優越, 卓越, 賞, 賞品, 好意, 善意









 IPA(key): /ɡɹiː/

語源 1

From Middle English gre, from Old French gré, from Latin gradum (“step”). Compare degree. Doublet of grade.


gree (複数形 grees)
 (obsolete) One of a flight of steps.
 1897, Bram Stoker, chapter 5, in Dracula[1]:

"My grand-daughter doesn't like to be kept waitin' when the tea is ready, for it takes me time to crammle aboon the grees, for there be a many of 'em, and miss, I lack belly-timber sairly by the clock."

 (obsolete) A stage in a process; a degree of rank or station.
 1579, Immeritô [pseudonym; Edmund Spenser], “Iuly. Aegloga Septima.”, in The Shepheardes Calender: […], London: […] Hugh Singleton, […], OCLC 606515406; republished as The Shepheardes Calender […], London: […] Iohn Wolfe for Iohn Harrison the yonger, […], 1586, OCLC 837880809:

He is a shepherd great in gree.

 (now Scotland) Pre-eminence; victory or superiority in combat (hence also, the prize for winning a combat).
 1485, Sir Thomas Malory, “lxxj”, in Le Morte Darthur, book X:

And thenne the kynge lete blowe to lodgynge / and by cause sir Palomydes beganne fyrste / and neuer he went nor rode oute of the feld to repose / but euer was doynge merueyllously wel outher on foote or on horsbak / and lengest durynge Kynge Arthur and alle the kynges gaf sir Palomydes the honour and the gree as for that daye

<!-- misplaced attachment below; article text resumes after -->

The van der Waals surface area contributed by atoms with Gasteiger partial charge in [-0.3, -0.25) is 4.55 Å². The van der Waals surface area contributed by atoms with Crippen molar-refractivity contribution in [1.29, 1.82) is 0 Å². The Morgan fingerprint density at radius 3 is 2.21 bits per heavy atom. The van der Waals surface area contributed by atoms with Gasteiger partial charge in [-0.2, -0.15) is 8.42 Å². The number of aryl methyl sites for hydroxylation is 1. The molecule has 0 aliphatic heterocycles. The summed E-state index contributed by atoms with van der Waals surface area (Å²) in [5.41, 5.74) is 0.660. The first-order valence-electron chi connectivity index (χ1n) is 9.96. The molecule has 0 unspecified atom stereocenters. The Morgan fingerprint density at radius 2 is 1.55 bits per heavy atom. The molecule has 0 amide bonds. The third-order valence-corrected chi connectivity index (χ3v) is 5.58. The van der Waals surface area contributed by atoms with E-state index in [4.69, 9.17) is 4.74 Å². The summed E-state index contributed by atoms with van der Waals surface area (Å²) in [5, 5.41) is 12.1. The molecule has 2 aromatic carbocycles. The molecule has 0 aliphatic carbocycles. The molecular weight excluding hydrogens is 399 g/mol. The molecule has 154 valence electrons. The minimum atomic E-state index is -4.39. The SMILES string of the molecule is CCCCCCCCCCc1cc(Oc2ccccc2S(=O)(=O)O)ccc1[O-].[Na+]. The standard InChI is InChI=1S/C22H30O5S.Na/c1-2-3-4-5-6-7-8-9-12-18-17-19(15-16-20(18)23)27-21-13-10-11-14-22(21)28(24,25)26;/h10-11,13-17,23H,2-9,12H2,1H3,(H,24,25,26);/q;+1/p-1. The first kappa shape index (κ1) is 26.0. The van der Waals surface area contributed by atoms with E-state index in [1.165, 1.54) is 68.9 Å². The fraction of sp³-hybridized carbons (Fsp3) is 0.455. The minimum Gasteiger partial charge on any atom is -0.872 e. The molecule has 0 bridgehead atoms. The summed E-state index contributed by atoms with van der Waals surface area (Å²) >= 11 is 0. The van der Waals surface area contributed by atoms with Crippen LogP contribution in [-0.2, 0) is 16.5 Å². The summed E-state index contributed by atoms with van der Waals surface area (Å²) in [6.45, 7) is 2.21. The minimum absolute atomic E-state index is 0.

(geometry, obsolete) A degree.

語源 2

From (pre-reform) Scottish Gaelic gré, from Old Scottish Gaelic gray.


gree (複数形 grees)
 (now Scotland) Pre-eminence; victory or superiority in combat (hence also, the prize for winning a combat).
 1485, Thomas Malory, Le Morte Darthur, Book X:

bycause Sir Palomydes beganne fyrste, and never he wente nor rode oute of the fylde to repose hym, but ever he was doynge on horsebak othir on foote, and lengest durynge, Kynge Arthure and all the kynges gaff Sir Palomydes the honoure and the gre as for that day.

語源 3

From Middle English gre, from Old French gré (“pleasure, goodwill”), from Latin gratum, a noun use of the neuter of gratus (“pleasing”).


gree (複数形 grees)
 (archaic) Pleasure, goodwill, satisfaction.
 1600, [Torquato Tasso], “(please specify |book=1 to 20)”, in Edward Fairefax [i.e., Edward Fairfax], transl., Godfrey of Bulloigne, or The Recouerie of Ierusalem. […], London: […] Ar[nold] Hatfield, for I[saac] Iaggard and M[atthew] Lownes, OCLC 940138160:

Accept in gree, my lord, the words I spoke.

 1885, Sir Richard Francis Burton, The Book of the Thousand Nights and a Night, volume 1:

When it was the Second Night, said Dunyazad to her sister Shahrazad, "O my sister, finish for us that story of the Merchant and the Jinni;" and she answered "With joy and goodly gree, if the King permit me."

語源 4

From Middle English green (“to agree”), from Old French greer, from gré (hence Etymology 3).


gree (三人称単数 現在形 grees, 現在分詞 greeing, 過去形および過去分詞形 greed)
 (obsolete) To agree.
 c. 1596–1598, William Shakespeare, “The Merchant of Venice”, in Mr. William Shakespeares Comedies, Histories, & Tragedies: Published According to the True Originall Copies (First Folio), London: […] Isaac Iaggard, and Ed[ward] Blount, published 1623, OCLC 606515358, [Act II, scene ii], page 168:

Gob. […] how dooſt thou and thy Maſter agree, I haue brought him a preſent; how gree you now?